Exclusive outtakes from industry leaders
Big splashy action movies from the U.S. usually play well abroad. It should come then as no surprise that World Wrestling Entertainment, known for hulky dudes and toned ladies who act out soap opera scenarios both in and out of the ring, manages to find fans well beyond these borders.
So, naturally, international expansion is something on the mind of Donna Goldsmith, the chief operating officer of WWE, who ticked off countries including Russia, India and Brazil where it’s seeking to introduce characters like Sheamus, Triple H and John Cena.
As a way to illustrate the global appeal of wrestling, Goldsmith relayed how talent is perceived in China, a country where WWE is available in 90 million households.
The worst thing that could happen in wrestling-vile, according to Goldsmith during Reuters Global Media Summit, is stone cold silence. Thus she knew things were going well for WWE when wrestlers showed up in Shanghai and the audience yelled “You suck!”
Media executives love to go on about their love of the Apple's iPad. But the tablet isn't suited for everything. Walt Disney's Anne Sweeney relayed her recent experience catching up on an ABC TV show using the popular tablet.
Sweeney missed the season finale Grey's Anatomy and, while traveling, decided to watch the show in her hotel room. The episode was particularly gory -- several characters were picked off by a aggrieved man who held the hospital at gunpoint.
The news divisions at the big networks have been in a world of hurt lately as advertisers seek out younger consumers and viewers. This has lead to big cutbacks in staffing and resources over the years as the networks strive to keep profit margins from deteroirating even further.
ABC is certainly no expectation and has experienced managment upheaval when ABC News president David Westin announced in September his departure partly due to the financial situation and the pressure to increase profit margins.
Intel, Sony and Google are expected to unveil on Thursday a “smart TV”: an Internet-ready, super content machine that — if the hype is to be believed — will let viewers watch Celebrity Apprentice, tweet, and respond to emails at the same time. On Wednesday, Intel’s sales and marketing chief — while keeping his cards close to the vest — couldn’t resist a little plug for the general concept of Internet TVs.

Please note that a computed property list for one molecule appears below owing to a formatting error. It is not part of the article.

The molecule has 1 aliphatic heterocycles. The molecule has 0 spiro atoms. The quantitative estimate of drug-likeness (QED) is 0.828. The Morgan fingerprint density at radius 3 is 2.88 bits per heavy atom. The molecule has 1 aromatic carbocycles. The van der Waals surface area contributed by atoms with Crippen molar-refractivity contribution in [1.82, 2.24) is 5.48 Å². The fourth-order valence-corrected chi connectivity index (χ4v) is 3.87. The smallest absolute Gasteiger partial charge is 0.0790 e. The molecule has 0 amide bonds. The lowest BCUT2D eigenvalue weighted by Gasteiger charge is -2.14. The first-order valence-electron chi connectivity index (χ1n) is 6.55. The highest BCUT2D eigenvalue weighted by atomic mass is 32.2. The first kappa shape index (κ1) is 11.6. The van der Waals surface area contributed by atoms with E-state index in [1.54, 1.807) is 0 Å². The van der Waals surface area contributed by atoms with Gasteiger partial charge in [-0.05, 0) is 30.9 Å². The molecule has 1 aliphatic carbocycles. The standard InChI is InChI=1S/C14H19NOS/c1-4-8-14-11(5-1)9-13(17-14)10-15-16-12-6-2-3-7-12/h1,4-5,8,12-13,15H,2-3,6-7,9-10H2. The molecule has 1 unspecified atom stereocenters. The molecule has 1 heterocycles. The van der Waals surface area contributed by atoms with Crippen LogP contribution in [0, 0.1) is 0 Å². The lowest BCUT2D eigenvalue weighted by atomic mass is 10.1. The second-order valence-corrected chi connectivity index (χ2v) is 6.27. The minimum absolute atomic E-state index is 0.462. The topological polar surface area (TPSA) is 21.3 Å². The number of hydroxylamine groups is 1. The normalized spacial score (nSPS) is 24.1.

“The smart TV category is going to take off. It just makes all the sense in the world,” Thomas Kilroy told the Reuters Global Technology Summit. “Why would you want to compromise when you’ve got a nice big screen, you’re watching TV and you want to access information and keep that program on instead of bringing in another device. ”
Most young people today cannot, and in many ways they could not care less. Even more, they probably think that it is just as odd that we “old folks” don’t understand their ability juggle multiple devices and inputs. Therein lies a critical challenge for broadcasters using old media models to reach younger audiences, Mark Greenberg, president of cable channel EPIX said speaking at the Reuters Global Media Summit.
When I went to college in 1991, I begged my parents to buy me a small television for my dorm room (They wouldn’t let me work during my first year of college, so I had no money). How things have changed in 18 years!
I learned how much they changed at the first day of the Reuters Global Media Summit. Anne Sweeney, president of the Disney/ABC Television Group, was talking to us about how quickly the Internet and mobile technology are changing the way that we look at news and entertainment. That led to her divertimento into campus life: